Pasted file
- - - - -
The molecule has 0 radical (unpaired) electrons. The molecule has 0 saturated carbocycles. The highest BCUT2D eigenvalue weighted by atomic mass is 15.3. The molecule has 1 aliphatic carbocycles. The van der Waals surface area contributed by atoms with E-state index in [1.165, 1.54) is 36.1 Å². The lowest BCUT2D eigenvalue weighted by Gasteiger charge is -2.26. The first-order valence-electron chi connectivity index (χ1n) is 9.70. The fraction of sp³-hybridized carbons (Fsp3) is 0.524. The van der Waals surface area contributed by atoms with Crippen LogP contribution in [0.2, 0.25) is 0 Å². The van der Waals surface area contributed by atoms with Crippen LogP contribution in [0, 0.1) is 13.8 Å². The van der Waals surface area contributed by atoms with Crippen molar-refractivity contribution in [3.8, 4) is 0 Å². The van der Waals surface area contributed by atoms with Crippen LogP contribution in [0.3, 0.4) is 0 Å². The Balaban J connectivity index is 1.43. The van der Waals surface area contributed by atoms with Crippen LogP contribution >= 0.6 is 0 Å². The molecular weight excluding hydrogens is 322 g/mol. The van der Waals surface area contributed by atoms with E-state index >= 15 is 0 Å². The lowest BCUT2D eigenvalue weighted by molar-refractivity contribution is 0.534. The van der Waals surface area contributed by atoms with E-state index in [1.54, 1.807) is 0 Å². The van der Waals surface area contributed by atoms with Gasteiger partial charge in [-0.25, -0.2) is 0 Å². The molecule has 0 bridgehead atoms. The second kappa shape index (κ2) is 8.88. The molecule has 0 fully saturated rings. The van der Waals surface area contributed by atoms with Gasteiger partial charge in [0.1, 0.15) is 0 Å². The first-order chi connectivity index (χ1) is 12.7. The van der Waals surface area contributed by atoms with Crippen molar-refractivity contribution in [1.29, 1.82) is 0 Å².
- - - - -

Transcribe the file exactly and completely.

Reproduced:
The molecule has 0 radical (unpaired) electrons. The molecule has 0 saturated carbocycles. The highest BCUT2D eigenvalue weighted by atomic mass is 15.3. The molecule has 1 aliphatic carbocycles. The van der Waals surface area contributed by atoms with E-state index in [1.165, 1.54) is 36.1 Å². The lowest BCUT2D eigenvalue weighted by Gasteiger charge is -2.26. The first-order valence-electron chi connectivity index (χ1n) is 9.70. The fraction of sp³-hybridized carbons (Fsp3) is 0.524. The van der Waals surface area contributed by atoms with Crippen LogP contribution in [0.2, 0.25) is 0 Å². The van der Waals surface area contributed by atoms with Crippen LogP contribution in [0, 0.1) is 13.8 Å². The van der Waals surface area contributed by atoms with Crippen molar-refractivity contribution in [3.8, 4) is 0 Å². The van der Waals surface area contributed by atoms with Crippen LogP contribution in [0.3, 0.4) is 0 Å². The Balaban J connectivity index is 1.43. The van der Waals surface area contributed by atoms with Crippen LogP contribution >= 0.6 is 0 Å². The molecular weight excluding hydrogens is 322 g/mol. The van der Waals surface area contributed by atoms with E-state index >= 15 is 0 Å². The lowest BCUT2D eigenvalue weighted by molar-refractivity contribution is 0.534. The van der Waals surface area contributed by atoms with E-state index in [1.54, 1.807) is 0 Å². The van der Waals surface area contributed by atoms with Gasteiger partial charge in [-0.25, -0.2) is 0 Å². The molecule has 0 bridgehead atoms. The second kappa shape index (κ2) is 8.88. The molecule has 0 fully saturated rings. The van der Waals surface area contributed by atoms with Gasteiger partial charge in [0.1, 0.15) is 0 Å². The first-order chi connectivity index (χ1) is 12.7. The van der Waals surface area contributed by atoms with Crippen molar-refractivity contribution in [1.29, 1.82) is 0 Å².